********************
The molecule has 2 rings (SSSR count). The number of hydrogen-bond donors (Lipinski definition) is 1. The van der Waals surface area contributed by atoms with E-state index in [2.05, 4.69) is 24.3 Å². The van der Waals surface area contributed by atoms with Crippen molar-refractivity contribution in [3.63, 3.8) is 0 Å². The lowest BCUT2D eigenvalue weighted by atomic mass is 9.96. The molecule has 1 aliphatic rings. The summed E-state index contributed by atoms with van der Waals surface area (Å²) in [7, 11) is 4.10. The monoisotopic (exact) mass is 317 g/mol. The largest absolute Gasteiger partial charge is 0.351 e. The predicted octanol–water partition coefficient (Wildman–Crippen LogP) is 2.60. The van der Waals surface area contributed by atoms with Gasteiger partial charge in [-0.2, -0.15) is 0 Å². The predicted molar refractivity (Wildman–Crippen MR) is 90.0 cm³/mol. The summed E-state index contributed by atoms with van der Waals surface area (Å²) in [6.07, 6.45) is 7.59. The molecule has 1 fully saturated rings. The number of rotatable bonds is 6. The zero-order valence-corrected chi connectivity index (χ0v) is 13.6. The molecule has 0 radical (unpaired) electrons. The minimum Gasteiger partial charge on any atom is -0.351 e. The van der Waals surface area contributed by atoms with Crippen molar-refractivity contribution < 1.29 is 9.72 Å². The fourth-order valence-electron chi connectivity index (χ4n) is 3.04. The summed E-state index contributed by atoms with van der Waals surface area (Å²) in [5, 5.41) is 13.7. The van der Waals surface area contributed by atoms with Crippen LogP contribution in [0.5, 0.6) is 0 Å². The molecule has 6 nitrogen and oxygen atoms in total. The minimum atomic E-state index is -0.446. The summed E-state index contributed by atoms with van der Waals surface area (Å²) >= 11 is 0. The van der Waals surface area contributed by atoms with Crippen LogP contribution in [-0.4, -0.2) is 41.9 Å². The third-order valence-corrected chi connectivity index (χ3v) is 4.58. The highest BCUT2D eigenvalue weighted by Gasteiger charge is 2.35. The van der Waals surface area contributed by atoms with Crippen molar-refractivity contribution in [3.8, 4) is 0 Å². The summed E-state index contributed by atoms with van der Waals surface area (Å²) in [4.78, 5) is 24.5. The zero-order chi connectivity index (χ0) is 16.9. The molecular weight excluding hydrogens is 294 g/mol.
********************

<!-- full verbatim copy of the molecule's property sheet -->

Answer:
The molecule has 2 rings (SSSR count). The number of hydrogen-bond donors (Lipinski definition) is 1. The van der Waals surface area contributed by atoms with E-state index in [2.05, 4.69) is 24.3 Å². The van der Waals surface area contributed by atoms with Crippen molar-refractivity contribution in [3.63, 3.8) is 0 Å². The lowest BCUT2D eigenvalue weighted by atomic mass is 9.96. The molecule has 1 aliphatic rings. The summed E-state index contributed by atoms with van der Waals surface area (Å²) in [7, 11) is 4.10. The monoisotopic (exact) mass is 317 g/mol. The largest absolute Gasteiger partial charge is 0.351 e. The predicted octanol–water partition coefficient (Wildman–Crippen LogP) is 2.60. The van der Waals surface area contributed by atoms with Gasteiger partial charge in [-0.2, -0.15) is 0 Å². The predicted molar refractivity (Wildman–Crippen MR) is 90.0 cm³/mol. The summed E-state index contributed by atoms with van der Waals surface area (Å²) in [6.07, 6.45) is 7.59. The molecule has 1 fully saturated rings. The number of rotatable bonds is 6. The zero-order valence-corrected chi connectivity index (χ0v) is 13.6. The molecule has 0 radical (unpaired) electrons. The minimum Gasteiger partial charge on any atom is -0.351 e. The van der Waals surface area contributed by atoms with Crippen molar-refractivity contribution < 1.29 is 9.72 Å². The fourth-order valence-electron chi connectivity index (χ4n) is 3.04. The summed E-state index contributed by atoms with van der Waals surface area (Å²) in [5, 5.41) is 13.7. The van der Waals surface area contributed by atoms with Crippen LogP contribution in [0.5, 0.6) is 0 Å². The molecule has 6 nitrogen and oxygen atoms in total. The minimum atomic E-state index is -0.446. The summed E-state index contributed by atoms with van der Waals surface area (Å²) >= 11 is 0. The van der Waals surface area contributed by atoms with Crippen LogP contribution in [-0.4, -0.2) is 41.9 Å². The third-order valence-corrected chi connectivity index (χ3v) is 4.58. The highest BCUT2D eigenvalue weighted by Gasteiger charge is 2.35. The van der Waals surface area contributed by atoms with Crippen molar-refractivity contribution in [3.8, 4) is 0 Å². The summed E-state index contributed by atoms with van der Waals surface area (Å²) in [4.78, 5) is 24.5. The zero-order chi connectivity index (χ0) is 16.9. The molecular weight excluding hydrogens is 294 g/mol.